WEST POINT, N.Y. — President Barack Obama declared Wednesday that the U.S. remains the world's most indispensable nation, even after a "long season of war," but argued for restraint before embarking on more military adventures.
Standing before the newest class of officers graduating from the U.S. Military Academy, Obama said, "I would betray my duty to you, and to the country we love, if I sent you into harm's way simply because I saw a problem somewhere in the world that needed fixing, or because I was worried about critics who think military intervention is the only way for America to avoid looking weak."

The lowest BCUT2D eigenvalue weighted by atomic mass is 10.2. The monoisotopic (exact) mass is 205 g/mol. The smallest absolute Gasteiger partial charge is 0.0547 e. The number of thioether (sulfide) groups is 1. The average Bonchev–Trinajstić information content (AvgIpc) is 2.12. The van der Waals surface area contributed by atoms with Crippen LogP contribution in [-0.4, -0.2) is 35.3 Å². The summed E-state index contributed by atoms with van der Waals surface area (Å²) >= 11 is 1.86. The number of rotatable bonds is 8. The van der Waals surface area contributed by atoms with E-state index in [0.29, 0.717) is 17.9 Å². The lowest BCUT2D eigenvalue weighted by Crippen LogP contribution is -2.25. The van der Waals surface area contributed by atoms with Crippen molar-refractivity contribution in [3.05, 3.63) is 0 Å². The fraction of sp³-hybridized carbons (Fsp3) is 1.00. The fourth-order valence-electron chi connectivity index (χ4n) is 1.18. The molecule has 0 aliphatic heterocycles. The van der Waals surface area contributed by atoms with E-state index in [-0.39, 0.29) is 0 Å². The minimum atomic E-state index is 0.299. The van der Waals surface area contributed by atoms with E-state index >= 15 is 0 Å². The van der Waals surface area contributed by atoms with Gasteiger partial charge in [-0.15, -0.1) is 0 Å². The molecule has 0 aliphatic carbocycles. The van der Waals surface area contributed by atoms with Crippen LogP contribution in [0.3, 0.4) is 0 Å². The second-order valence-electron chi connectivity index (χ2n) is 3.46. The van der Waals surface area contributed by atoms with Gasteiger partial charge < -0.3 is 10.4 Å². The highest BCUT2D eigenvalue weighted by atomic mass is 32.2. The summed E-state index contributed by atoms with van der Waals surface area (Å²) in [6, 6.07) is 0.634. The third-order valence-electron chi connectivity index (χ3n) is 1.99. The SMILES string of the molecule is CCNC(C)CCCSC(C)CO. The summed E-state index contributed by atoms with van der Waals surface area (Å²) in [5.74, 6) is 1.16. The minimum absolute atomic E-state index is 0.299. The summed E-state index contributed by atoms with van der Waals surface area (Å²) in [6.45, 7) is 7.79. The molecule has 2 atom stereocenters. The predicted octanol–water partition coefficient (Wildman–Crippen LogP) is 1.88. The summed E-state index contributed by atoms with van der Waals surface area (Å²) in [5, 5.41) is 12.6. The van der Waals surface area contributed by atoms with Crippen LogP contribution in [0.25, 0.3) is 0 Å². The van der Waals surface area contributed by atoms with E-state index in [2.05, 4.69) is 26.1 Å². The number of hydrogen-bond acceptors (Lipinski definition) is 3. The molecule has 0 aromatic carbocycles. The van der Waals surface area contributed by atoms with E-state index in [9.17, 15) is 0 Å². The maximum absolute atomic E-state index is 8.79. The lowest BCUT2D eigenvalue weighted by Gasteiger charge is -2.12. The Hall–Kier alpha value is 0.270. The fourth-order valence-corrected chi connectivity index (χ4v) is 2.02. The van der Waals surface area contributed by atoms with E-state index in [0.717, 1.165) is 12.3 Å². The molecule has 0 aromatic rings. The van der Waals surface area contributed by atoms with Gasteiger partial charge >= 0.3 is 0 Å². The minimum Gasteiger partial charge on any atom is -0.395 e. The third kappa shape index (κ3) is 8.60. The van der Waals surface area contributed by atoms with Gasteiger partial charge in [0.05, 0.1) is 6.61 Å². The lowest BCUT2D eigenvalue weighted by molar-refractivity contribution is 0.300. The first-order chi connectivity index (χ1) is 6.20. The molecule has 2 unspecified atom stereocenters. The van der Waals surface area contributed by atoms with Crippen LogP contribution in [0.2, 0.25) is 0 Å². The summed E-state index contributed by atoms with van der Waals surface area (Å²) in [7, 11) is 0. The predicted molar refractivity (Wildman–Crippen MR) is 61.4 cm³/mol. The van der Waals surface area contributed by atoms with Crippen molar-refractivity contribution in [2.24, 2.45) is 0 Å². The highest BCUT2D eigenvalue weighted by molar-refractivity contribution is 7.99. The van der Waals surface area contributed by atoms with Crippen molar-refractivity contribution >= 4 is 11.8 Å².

Obama's speech came as the White House seeks to push back against critics who contend that the president's approach to global problems has been too cautious and has emboldened adversaries. Obama and his advisers say his efforts to keep the U.S. out of more military conflicts are in line with the views of the American public.
Even as the U.S. emerges from the two wars that followed the Sept. 11, 2001, attacks, Obama said terrorism remains the most direct threat to American security. But he argued that as the threat has shifted from a centralized al-Qaida to an array of affiliates, the American response must change too.
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